Estate Notice to Creditors – Online vs Newspaper

Estate Trustees often need to advertise a notice to creditors, as just one of their many estate administration tasks. Beyond the purpose of helping to discover unknown creditors of the deceased, advertising a proper notice to creditors will also provide an estate trustee personal liability protection from a creditor who comes forward after all the estate funds have been distributed to the beneficiaries. This protection is outlined at section 53 of the Trustees Act.

Recently, the Ontario Superior Court of Justice confirmed that a notice to creditors properly published online met the requirements of an appropriate notice under the Trustees Act; therefore, entitling an estate trustee the sought-after personal liability protection. 

I almost exclusively advertise all my estate notices to creditors online. Here is why:

  1. Effectiveness – The Court’s confirmation that a properly published online notice meets the requirements of the Trustees Act established its threshold effectiveness, but I would argue that an online notice can be even more effective than a notice printed in a newspaper. This day in age it is unquestionable that online information is more accessible, and more far-reaching than that of newsprint. An online notice can be found at any time by completing a simple search of the internet, and is not restricted by location. Alternatively, a notice printed in the local newspaper will be easily missed if you are not checking on the specific days the notice is printed, or checking in the specific local newspaper. Further, a notice in a local newspaper only informs its local readers, not those who may reside out of town.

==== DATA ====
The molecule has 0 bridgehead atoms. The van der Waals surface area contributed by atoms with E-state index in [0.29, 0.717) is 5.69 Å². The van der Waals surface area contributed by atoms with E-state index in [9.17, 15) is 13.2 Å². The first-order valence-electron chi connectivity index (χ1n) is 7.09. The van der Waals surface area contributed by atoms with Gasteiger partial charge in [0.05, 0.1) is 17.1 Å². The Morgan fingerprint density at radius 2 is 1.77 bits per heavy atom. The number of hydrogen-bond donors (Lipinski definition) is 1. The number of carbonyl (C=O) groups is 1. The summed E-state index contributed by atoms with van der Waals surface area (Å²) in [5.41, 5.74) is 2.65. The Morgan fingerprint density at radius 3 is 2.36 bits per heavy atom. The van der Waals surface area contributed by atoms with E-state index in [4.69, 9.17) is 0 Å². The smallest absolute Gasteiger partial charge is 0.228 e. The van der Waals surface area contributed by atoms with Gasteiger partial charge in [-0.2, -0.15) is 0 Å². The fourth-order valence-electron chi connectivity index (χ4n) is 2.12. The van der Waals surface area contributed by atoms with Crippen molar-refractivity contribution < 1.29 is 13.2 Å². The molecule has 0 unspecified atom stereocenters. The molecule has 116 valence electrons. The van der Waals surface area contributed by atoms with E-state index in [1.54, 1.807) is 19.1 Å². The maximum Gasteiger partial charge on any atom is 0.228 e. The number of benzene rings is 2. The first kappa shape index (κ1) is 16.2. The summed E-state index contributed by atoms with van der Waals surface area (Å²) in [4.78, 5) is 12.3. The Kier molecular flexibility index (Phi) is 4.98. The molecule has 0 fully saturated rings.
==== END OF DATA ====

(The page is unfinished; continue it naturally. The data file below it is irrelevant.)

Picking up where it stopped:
2. Efficiency –  An online notice can be published in a matter of hours, whereas publishing a notice in a newspaper will take a matter of days. Further, I have found working with service providers online to be more efficient then working with their newsprint counterparts. Efficiency is key if you have asked a lawyer to help you publish a proper notice, because more efficiency equals lower legal fees.
  3. Economical – Depending on which service provider you use and what features you need, the fee for an online notice could range between $150 to $200. In Ottawa, the same notice printed in the cheapest newspaper on the cheapest day of the week for three consecutive weeks will cost in the range of $400 to $500. This is even greater value if you consider that an online notice is more accessible, more far-reaching, takes less time publish and is easier to prepare.

If you have any questions about any of the above, or about preparing a proper notice to creditors please do not hesitate to contact me.

Zach Gaulin